Rebekah Meinsen Colley (that is so fun to type and say) is a treasure that we surely could not have anticipated or merited. A few days ago on a Sunday, Rebekah sent Glenn and me a text message: “Today we studied Jethro in Bible class. I just want you to know that I am so thankful I am getting the blessing of great and wise in-laws like you.”  Now tell me, who gets a daughter-in-law  who knows how to make you feel that good?! She called Glenn and me into the little private dressing room where she was getting ready to marry Caleb last Friday night and gave us each a little red bag. My gift was a necklace and Glenn’s was a key chain. The inscription simply said “Thank you for raising the man of my dreams.” I will treasure that necklace for the rest of my life because it’s a little symbol of a huge and rare blessing. If I had to pick one thing that I love most about her, (Well, first…it would be so hard to pick…) I’d say it’s a genuine love for lost souls.  I have watched her agonize over those around her who are unprepared for the judgment day.  Glenn and I can learn much from this handmaiden of the Lord. We bask in relationship blessings from our faithful Father and we are especially thankful at this juncture in life for Rebekah’s parents. We will forever owe a debt to Jim and Debbie Meinsen for the things they put deeply in Bekah’s heart.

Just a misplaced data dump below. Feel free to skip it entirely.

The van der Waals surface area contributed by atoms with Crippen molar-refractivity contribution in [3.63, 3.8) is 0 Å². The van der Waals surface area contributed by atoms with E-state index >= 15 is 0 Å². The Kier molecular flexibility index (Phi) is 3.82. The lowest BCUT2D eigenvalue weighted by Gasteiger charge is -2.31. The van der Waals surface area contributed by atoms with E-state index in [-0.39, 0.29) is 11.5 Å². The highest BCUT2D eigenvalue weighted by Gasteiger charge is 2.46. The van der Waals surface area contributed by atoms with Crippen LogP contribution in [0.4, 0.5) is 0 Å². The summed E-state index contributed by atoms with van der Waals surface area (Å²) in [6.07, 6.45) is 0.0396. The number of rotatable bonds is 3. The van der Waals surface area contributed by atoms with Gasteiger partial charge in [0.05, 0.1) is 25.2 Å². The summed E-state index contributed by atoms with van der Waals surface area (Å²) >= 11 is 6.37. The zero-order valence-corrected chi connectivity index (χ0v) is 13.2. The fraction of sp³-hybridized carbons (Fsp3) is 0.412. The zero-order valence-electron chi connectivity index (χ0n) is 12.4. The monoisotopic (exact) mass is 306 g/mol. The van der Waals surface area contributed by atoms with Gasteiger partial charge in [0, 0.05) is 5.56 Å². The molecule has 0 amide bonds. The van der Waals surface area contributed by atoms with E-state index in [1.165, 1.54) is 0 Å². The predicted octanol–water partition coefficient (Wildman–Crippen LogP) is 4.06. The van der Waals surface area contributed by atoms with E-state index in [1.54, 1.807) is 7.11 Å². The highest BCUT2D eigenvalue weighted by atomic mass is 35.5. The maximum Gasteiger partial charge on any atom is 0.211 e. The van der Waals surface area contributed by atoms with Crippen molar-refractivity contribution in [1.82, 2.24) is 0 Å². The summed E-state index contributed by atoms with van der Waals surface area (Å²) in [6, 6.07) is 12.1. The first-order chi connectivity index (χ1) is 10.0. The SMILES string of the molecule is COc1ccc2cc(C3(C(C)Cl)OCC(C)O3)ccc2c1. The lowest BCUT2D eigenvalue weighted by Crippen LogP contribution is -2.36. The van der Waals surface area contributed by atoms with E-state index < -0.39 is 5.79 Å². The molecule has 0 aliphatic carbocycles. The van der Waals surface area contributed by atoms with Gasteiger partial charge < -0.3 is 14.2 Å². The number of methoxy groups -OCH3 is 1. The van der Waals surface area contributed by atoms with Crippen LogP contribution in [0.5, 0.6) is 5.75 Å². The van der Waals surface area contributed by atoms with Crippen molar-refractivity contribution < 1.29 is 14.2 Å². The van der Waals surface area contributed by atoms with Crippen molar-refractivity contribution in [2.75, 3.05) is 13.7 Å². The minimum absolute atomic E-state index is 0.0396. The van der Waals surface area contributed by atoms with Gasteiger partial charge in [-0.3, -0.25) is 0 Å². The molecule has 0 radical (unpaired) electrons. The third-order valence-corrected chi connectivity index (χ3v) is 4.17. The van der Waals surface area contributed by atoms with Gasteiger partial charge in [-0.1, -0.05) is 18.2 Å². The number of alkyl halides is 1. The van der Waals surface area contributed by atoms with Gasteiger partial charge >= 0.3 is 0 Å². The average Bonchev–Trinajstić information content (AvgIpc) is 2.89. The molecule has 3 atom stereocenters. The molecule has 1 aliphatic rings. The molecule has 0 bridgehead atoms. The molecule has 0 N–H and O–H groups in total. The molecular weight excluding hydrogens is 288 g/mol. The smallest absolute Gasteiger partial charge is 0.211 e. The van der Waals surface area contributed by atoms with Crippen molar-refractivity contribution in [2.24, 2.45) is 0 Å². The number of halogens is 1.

Destination weddings are wonderful. Destination marriages are the best ever…and ever…and ever! I pray that Caleb and Rebekah will never lose sight of the goal. I pray they will keep the directions handy (This GPS never makes an error.) and study every detail of the route. I’m going to the same place to meet the same Bridegroom, who is already there. It’s a destination that’s already prepared (John 14:2)…and that’s a very calming reality for this mother.

Total Abandon

12139968_10153059430706384_8136593055007130536_oWe were having lots of fun in New England…doing museums, little small-town festivals, eating seafood and, perhaps best of all, getting up late. We made reservations for the first three nights of our stay; first in the Boston area and then in Yarmouth on Cape Cod. The views we saw were more breathtaking than we could have imagined. But it IS possible to PLAN a spirit of abandon and that’s what we’d done in regard to reservations for the rest of our trip. We were going to just forget about clocks and schedules and firm destinations (after all, we do all of that when we’re home). This was going to be an adventure!

And so we were doing all of our favorite things: wandering down countryside roads in Northern Massachusetts and New Hampshire, scouting out quaint little antiques stores, snacking at 200-year-old country stores and taking pictures of covered bridges. We weren’t worried about being lost, because ”lost” in New England was more of a target destination for us than a routing mishap.